Students Discuss Assumptions Surrounding ‘Gluten-Free’
“Gluten-free” is a term that’s been getting thrown around more and more, both nationwide and on the Whitman campus.
No longer a dietary restriction for those physically intolerant to gluten, people have adopted the gluten-free diet for a variety of reasons pertaining to health and well-being. While more established diets like vegetarianism—and even veganism—have become widely accepted (especially in places like Whitman), the gluten-free trend is something not as well known or understood.
Many people have a physical inability to consume gluten, such as those with Celiac disease, a digestive condition triggered by an aversion by the small intestine to gluten. Even so, the term “gluten-free” has recently become stigmatized as a trend popular to those susceptible to superficial health fads. Those who actually follow the gluten-free diet, however, would disagree.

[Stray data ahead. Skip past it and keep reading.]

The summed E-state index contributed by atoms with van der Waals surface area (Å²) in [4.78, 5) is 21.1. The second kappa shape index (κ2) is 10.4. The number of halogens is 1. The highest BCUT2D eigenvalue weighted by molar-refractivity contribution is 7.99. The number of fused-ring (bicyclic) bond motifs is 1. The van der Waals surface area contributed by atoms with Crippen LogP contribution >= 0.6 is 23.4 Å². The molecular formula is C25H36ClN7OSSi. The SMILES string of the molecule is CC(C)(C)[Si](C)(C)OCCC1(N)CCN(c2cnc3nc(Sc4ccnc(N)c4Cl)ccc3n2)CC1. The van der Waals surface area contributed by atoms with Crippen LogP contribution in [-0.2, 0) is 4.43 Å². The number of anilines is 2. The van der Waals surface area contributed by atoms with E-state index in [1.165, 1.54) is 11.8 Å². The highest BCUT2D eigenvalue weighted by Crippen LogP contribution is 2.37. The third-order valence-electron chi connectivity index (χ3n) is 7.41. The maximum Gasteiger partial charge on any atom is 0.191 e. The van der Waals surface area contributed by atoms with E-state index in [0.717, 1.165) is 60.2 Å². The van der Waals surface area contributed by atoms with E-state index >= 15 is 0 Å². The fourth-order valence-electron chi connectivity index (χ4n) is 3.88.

Senior Heather Domonoske doesn’t have Celiac disease, but is still allergic to gluten—something she said is explained by an allergy test that isn’t completely developed.
“About one-third to half the people won’t test positive for Celiac’s but will have an allergy/inability to eat [gluten]. So there’s no perfect test,” she said.
Domonoske started being completely gluten-free her sophomore year, but has never liked or eaten wheat products like bread or pasta.
“It was sophomore year at Whitman that I got really sick and my doctor suggested cutting out different foods from my diet, so I cut gluten,” she said.
It wasn’t long before her dietary change reaped its benefits.
“Even after two weeks of not eating gluten, I was feeling better,” she said.